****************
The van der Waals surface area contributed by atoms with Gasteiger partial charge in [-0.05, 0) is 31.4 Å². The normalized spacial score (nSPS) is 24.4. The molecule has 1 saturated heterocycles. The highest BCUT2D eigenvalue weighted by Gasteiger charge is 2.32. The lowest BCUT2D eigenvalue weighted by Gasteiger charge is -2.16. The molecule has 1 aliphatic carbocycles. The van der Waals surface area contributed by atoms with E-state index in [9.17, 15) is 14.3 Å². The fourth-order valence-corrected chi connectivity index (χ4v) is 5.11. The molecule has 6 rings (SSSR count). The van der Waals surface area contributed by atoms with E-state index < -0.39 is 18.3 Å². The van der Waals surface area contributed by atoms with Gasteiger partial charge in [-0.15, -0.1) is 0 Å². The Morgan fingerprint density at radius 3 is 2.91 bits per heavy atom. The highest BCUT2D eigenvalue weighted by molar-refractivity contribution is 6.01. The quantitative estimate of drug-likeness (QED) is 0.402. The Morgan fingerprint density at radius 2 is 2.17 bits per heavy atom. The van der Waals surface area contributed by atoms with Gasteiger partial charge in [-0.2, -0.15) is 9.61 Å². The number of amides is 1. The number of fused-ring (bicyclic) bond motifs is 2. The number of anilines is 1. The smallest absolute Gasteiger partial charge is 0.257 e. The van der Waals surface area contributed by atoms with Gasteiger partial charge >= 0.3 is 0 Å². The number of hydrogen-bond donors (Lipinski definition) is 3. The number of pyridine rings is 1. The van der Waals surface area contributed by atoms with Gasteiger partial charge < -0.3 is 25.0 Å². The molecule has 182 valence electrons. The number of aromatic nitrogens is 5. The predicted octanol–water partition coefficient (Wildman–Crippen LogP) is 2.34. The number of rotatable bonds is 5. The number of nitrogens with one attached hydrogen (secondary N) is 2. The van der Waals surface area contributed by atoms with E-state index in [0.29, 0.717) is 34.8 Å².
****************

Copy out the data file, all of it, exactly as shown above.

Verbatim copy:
The van der Waals surface area contributed by atoms with Gasteiger partial charge in [-0.05, 0) is 31.4 Å². The normalized spacial score (nSPS) is 24.4. The molecule has 1 saturated heterocycles. The highest BCUT2D eigenvalue weighted by Gasteiger charge is 2.32. The lowest BCUT2D eigenvalue weighted by Gasteiger charge is -2.16. The molecule has 1 aliphatic carbocycles. The van der Waals surface area contributed by atoms with E-state index in [9.17, 15) is 14.3 Å². The fourth-order valence-corrected chi connectivity index (χ4v) is 5.11. The molecule has 6 rings (SSSR count). The van der Waals surface area contributed by atoms with E-state index < -0.39 is 18.3 Å². The van der Waals surface area contributed by atoms with Gasteiger partial charge in [-0.15, -0.1) is 0 Å². The Morgan fingerprint density at radius 3 is 2.91 bits per heavy atom. The highest BCUT2D eigenvalue weighted by molar-refractivity contribution is 6.01. The quantitative estimate of drug-likeness (QED) is 0.402. The Morgan fingerprint density at radius 2 is 2.17 bits per heavy atom. The van der Waals surface area contributed by atoms with Gasteiger partial charge in [-0.2, -0.15) is 9.61 Å². The number of amides is 1. The number of fused-ring (bicyclic) bond motifs is 2. The number of anilines is 1. The smallest absolute Gasteiger partial charge is 0.257 e. The van der Waals surface area contributed by atoms with Gasteiger partial charge >= 0.3 is 0 Å². The number of hydrogen-bond donors (Lipinski definition) is 3. The number of pyridine rings is 1. The van der Waals surface area contributed by atoms with Gasteiger partial charge < -0.3 is 25.0 Å². The molecule has 182 valence electrons. The number of aromatic nitrogens is 5. The predicted octanol–water partition coefficient (Wildman–Crippen LogP) is 2.34. The number of rotatable bonds is 5. The number of nitrogens with one attached hydrogen (secondary N) is 2. The van der Waals surface area contributed by atoms with E-state index in [0.29, 0.717) is 34.8 Å².